I’ve struggled for two days with what to say about The Buried Giant, Kazuo Ishiguro’s latest novel. I guess I will begin here: it’s a knights and dragons fantasy, an Arthurian romance, a Medieval adventure, a journey, a treatise on love and loss, an allegory, a meditation on war and peace and success and failure. It’s beautiful, it’s sad, it’s occasionally funny.
As the best novels do, The Buried Giant begins with a journey. Axl and Beatrice emerge from a barely-remembered and undefined term of darkness in their buried city with a plan to take a journey.
“You’ve long set your heart against it, Axl, I know. But it’s time now to think on it anew. There’s a journey we must go on, and no more delay.”
“A journey, princess? What sort of journey?”
“A journey to our son’s village. It’s not far, husband, we know that. Even with our slow steps, its a few days’ walk at most, a little way east beyond the Great Plain. And the spring will soon be upon us.”
The journey is prompted by the couple’s wish to remember. Not only Axl and Beatrice, but their entire country, where Britons live shoulder to shoulder in an uneasy peace with Saxons, is surrounded in a mist of forgetfulness. “We can’t even remember [the days when we were foolish young lovers]. We don’t remember our fierce quarrels or the small moments we enjoyed and treasured. We don’t remember our son or why he’s away from us,” Beatrice frets.
The setting of the novel is somewhere in Southern England between the fall of the Roman empire and the driving out of the Celtic tribes by the Anglo-Saxons in the seventh or eighth century. To me, a big fan of King Arthur, Queen Guinevere and the Knights of the Round Table, I imagine that Ishiguro chose Glastonbury as the setting for The Buried Giant. Glastonbury has long been linked to Arthurian legend and particularly to Avalon, the isle of the dead, where the spirits of the deceased would dwell. In a story told by Caradoc of Llancarfan, Melwas, king of the “Summer Country,” kidnapped Guinevere while she was a-maying. It took Arthur an entire year to find her and then he and his army attached Melwas’ stronghold but it was not until Gildas, the Christian cleric said to reside in Glastonbury, negotiated a peace treaty with Melwas that she was released. (Another version has Lancelot responsible for her rescue and thus begins their affair). King Arthur and the Gods of the Round Table, David Dom (lulu.com 2013).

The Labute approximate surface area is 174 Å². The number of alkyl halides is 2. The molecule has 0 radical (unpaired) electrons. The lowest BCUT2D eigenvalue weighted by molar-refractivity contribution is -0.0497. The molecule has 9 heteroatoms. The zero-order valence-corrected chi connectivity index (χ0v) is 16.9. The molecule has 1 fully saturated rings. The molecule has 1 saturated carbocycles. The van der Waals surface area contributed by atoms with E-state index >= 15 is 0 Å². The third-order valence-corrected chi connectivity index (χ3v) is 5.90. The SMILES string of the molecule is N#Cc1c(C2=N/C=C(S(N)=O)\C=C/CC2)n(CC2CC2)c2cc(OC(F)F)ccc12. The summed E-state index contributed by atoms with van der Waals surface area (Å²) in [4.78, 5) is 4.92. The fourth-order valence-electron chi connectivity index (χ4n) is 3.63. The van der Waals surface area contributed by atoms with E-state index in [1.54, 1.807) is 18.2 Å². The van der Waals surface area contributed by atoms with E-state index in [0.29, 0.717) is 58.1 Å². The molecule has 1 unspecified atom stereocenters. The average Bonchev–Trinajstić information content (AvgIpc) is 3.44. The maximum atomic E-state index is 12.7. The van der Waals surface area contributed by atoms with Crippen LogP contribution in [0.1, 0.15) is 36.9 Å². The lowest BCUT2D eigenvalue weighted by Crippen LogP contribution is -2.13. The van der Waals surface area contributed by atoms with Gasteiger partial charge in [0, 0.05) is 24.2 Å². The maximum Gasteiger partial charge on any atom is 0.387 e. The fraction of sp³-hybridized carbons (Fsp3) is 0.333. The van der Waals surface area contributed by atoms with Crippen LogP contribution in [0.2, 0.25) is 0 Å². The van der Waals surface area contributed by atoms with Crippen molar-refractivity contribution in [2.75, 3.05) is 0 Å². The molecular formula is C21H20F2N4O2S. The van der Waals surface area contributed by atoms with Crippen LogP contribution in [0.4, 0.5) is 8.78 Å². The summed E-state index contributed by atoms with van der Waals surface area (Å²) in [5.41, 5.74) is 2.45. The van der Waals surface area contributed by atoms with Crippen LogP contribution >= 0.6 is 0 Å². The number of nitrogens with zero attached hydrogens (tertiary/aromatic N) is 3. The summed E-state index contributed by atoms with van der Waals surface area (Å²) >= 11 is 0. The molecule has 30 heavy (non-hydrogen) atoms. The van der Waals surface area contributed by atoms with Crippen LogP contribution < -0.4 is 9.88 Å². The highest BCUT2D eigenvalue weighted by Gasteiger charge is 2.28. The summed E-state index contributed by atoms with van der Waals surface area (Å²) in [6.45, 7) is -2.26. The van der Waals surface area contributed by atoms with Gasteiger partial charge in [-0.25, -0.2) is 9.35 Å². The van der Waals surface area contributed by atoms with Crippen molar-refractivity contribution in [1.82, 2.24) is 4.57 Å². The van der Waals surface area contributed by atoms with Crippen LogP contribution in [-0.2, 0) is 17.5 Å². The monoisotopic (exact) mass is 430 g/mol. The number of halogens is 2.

This becomes more important, perhaps, when the first person Axl and Beatrice meet on their journey is a boatman and one of his former, would-be passengers.
“Good lady, the island this old woman speaks of is no ordinary one. We boatmen have ferried many there over the years, and by now there will be hundreds inhabiting its fields and woods. But it’s a place of strange qualities, and one who arrives there will walk among its greenery and trees in solitude, never seeing another soul. Occasionally on a moonlit night or when a storm’s ready to break, he may sense the presence of his fellow inhabitants. But most days, for each traveller, its as thought he’s the island’s only resident. I’d happily have ferried this woman, but when she understood she wouldn’t be with her husband, she declared she didn’t care for such solitude and refused to go.”
Their next stop, in a Saxon village, brings them in contact with Wistan, a Saxon soldier, and Edwin, a Saxon teenager, recently rescued by Wistan from something terrible which may or may not have involved a dragon’s unhealing wound. Wistan and Edwin will travel with Beatrice and Axl to find none other than Sir Gawain, King Arthur’s nephew and the last surviving knight of his realm. As they quartet commences to fulfill a quest which now includes slaying a dragon as well as finding a son, they meet crones, monks, secret fortresses, pixies, hidden tunnels, treacherous allies, and ultimately, one very sad dragon. Essentially, one episode of Game of Thrones, I take it.